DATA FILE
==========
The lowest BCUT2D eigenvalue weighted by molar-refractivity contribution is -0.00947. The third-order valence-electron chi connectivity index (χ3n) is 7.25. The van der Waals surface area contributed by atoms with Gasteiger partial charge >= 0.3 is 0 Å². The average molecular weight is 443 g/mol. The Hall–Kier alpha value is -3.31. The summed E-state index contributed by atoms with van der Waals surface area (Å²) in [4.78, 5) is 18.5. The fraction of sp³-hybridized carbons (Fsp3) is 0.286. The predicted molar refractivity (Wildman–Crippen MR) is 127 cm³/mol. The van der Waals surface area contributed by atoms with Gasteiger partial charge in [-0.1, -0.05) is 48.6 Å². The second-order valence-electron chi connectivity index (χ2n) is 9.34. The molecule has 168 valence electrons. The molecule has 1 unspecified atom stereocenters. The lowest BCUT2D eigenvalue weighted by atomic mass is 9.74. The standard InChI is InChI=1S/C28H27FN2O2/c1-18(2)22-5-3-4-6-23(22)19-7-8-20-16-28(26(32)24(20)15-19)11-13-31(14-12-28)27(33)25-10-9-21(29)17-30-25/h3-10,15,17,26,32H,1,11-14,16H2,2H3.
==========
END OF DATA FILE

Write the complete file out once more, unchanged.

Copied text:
The lowest BCUT2D eigenvalue weighted by molar-refractivity contribution is -0.00947. The third-order valence-electron chi connectivity index (χ3n) is 7.25. The van der Waals surface area contributed by atoms with Gasteiger partial charge >= 0.3 is 0 Å². The average molecular weight is 443 g/mol. The Hall–Kier alpha value is -3.31. The summed E-state index contributed by atoms with van der Waals surface area (Å²) in [4.78, 5) is 18.5. The fraction of sp³-hybridized carbons (Fsp3) is 0.286. The predicted molar refractivity (Wildman–Crippen MR) is 127 cm³/mol. The van der Waals surface area contributed by atoms with Gasteiger partial charge in [-0.1, -0.05) is 48.6 Å². The second-order valence-electron chi connectivity index (χ2n) is 9.34. The molecule has 168 valence electrons. The molecule has 1 unspecified atom stereocenters. The lowest BCUT2D eigenvalue weighted by atomic mass is 9.74. The standard InChI is InChI=1S/C28H27FN2O2/c1-18(2)22-5-3-4-6-23(22)19-7-8-20-16-28(26(32)24(20)15-19)11-13-31(14-12-28)27(33)25-10-9-21(29)17-30-25/h3-10,15,17,26,32H,1,11-14,16H2,2H3.